Few issues today are as heatedly debated as health care reform, which has inspired some of the most antagonistic moments in recent American politics (remember “You lie!”?). As a debate, it seems perfectly designed to push us to the brink of collective madness. Beneath the difficult moral argument about what’s fair and right lies yet another difficult argument, an irredeemably wonky one about cost, value, and economic incentives. It’s a deadly combination—the policy equivalent of texting while driving.
Considering how well-developed the moral argument is—not to mention how many billions, even trillions, of dollars are at stake in whatever we do—we know surprisingly little about the real-world effects of making changes to health care systems. The economic debate about health care has been mostly theoretical, or based on models. When it comes to what really happens to patients, doctors, and budgets when health care systems change, the evidence is shockingly sparse. It’s not easy, after all, to experiment on a health care system.
Stepping into that gap is the MIT economist Amy Finkelstein, who recently won the prestigious John Bates Clark Medal, largely for her work on the economics of health care. The medal is awarded each year by the American Economic Association to the best economist under 40, and carries immense prestige in the field. (About 40 percent of Clark winners eventually are awarded the Nobel.)
For more than a decade, Finkelstein has worked to understand the nuances of the health care system—and to add some hard data to what passes for informed debate. “Many, if not all debates in health care are argued out of opinion and anecdote,” says Amitabh Chandra, a professor of public policy at the Harvard Kennedy School. “It’s always a story about how my doctor treated me, or about what happened to my uncle when he had a heart attack. What Amy has done, and done repeatedly, is say, ‘I’m going to use lots and lots of data and give you a more realistic, complete characterization of what’s happening.’ She can give us the number that helps us weigh costs and benefits.”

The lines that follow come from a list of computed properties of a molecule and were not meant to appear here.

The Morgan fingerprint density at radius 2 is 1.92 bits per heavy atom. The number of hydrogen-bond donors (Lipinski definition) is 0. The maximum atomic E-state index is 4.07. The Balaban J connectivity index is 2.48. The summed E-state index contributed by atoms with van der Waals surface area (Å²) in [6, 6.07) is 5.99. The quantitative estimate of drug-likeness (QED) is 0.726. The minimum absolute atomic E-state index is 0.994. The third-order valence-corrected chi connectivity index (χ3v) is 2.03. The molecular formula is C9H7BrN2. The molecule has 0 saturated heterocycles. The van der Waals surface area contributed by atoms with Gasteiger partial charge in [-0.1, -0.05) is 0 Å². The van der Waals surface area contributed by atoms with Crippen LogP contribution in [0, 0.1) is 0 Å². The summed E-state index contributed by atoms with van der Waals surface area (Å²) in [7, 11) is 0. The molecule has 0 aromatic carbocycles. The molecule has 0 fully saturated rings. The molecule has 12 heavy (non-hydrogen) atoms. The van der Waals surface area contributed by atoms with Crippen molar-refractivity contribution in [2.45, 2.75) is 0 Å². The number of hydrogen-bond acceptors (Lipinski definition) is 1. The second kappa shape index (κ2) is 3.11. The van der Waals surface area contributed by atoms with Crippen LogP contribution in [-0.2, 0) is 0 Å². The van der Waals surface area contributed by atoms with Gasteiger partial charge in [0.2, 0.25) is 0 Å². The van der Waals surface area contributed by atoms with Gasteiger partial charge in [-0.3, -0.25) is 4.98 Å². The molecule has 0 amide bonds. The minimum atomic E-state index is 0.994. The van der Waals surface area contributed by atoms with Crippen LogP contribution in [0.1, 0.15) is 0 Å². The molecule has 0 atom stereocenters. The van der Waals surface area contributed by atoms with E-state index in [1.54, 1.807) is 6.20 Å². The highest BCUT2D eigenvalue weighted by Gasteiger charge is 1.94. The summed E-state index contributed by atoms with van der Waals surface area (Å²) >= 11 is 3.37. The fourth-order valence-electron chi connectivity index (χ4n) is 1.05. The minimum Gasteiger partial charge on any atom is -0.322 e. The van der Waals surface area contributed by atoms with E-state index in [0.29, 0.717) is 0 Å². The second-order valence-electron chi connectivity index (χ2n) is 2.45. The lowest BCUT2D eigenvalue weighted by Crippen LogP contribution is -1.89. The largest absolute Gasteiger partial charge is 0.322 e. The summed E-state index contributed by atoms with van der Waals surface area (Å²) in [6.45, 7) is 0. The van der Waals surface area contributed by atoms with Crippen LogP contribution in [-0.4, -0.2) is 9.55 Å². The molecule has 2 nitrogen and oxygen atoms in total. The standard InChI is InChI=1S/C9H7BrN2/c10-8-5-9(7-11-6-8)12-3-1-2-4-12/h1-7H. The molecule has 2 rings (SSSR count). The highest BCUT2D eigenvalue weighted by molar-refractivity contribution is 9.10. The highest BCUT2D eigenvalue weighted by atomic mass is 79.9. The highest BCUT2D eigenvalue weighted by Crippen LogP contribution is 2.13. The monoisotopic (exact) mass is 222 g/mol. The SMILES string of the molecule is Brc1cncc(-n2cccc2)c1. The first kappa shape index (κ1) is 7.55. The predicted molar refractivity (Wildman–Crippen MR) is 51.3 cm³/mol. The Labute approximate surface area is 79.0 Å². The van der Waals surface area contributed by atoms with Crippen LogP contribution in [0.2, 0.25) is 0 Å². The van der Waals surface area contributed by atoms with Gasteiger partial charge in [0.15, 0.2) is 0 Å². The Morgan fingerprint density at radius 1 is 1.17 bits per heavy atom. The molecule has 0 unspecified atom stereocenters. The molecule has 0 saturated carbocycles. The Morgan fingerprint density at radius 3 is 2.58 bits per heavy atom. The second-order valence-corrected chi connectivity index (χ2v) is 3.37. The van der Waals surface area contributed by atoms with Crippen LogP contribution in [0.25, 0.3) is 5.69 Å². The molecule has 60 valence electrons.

Finkelstein hs found that changes often have unintended consequences—sometimes for the better, sometimes for the worse. She’s studied the way that changes in one part of the system (an expansion in the number of insured Americans, for example) can create unexpected ripple effects elsewhere (like speeding the adoption rate for new technologies). She’s tried to find out exactly how Americans benefit from being insured: It turns out that they’re not just healthier—they’re also more financially stable. And many of her most important contributions to economics have come from studying the peculiar ways in which markets for insurance differ from markets for other products. (They differ because buyers and sellers of insurance have “asymmetric” information: Patients can hide how unhealthy they really are, hoping to reap the benefits of underpriced insurance, and driving up costs for everyone else.)
Often Finkelstein’s findings don’t fit easily into the narratives our politicians offer. One strand of her research, which looks back at the expansion of health insurance after the introduction of Medicare, suggests that we might be underestimating the benefits of widely available insurance. One example: She has found that, as more patients were covered, hospitals and pharmaceutical companies used their increasingly predictable revenues to invest in innovative care, like cutting-edge cardiac operating theaters, from which uninsured patients also benefited.
At the same time, however, her work has also shown that insurance—any insurance, publicly funded or not—is more costly than many people would like to think: The more insured patients there are, the more the health care system shifts to emphasize expensive care.
This balanced, mixed outlook—a corrective to both sides of the political debate—is what Chandra calls the “Amy signature.” Changes in health care, Finkelstein shows, are hardly ever all good or all bad: Cardiac operating theaters, she writes, have “had an important role in both the rise in health spending and the increase in life expectancy over the last several decades.”
In her best-known recent research, Finkelstein has been studying the health care system in Oregon, where, since 2008, a “natural experiment” has been unfolding: Facing budget constraints, the state has been able to expand its Medicaid program only through an insurance lottery, in which participants end up being insured or uninsured at random. Such a lottery is a gold mine for academic research, allowing comparisons that would be impossible to achieve any other way. A forthcoming paper on the Oregon data, written in partnership with many of the country’s other leading health care economists, reveals good and bad outcomes to insuring patients. On the plus side, as one would expect, the newly insured were healthier, and incurred less medical debt. On the minus side, they used substantially more health care. “There are people who have said that health insurance will save money,” Finkelstein says, “because it will reduce emergency room visits. That would be wonderful, because then there wouldn’t be a trade-off. But our work, at least from the first year in Oregon, suggests that that might not be the case. Health insurance might have many benefits, but it’s not going to save money.”
It’s ultimately up to voters, not economists, to decide which trade-offs are worthwhile—but those decisions will be better, and perhaps even easier, if they are backed up by empirical research. Finkelstein is optimistic about the power of economic insights to add more nuance to a sometimes out-of-control health care debate. And there are many details still to fill in. “There are some things where economists know exactly what to do,” she says. “And there are other cases where we have educated guesses, or where we’re still learning.”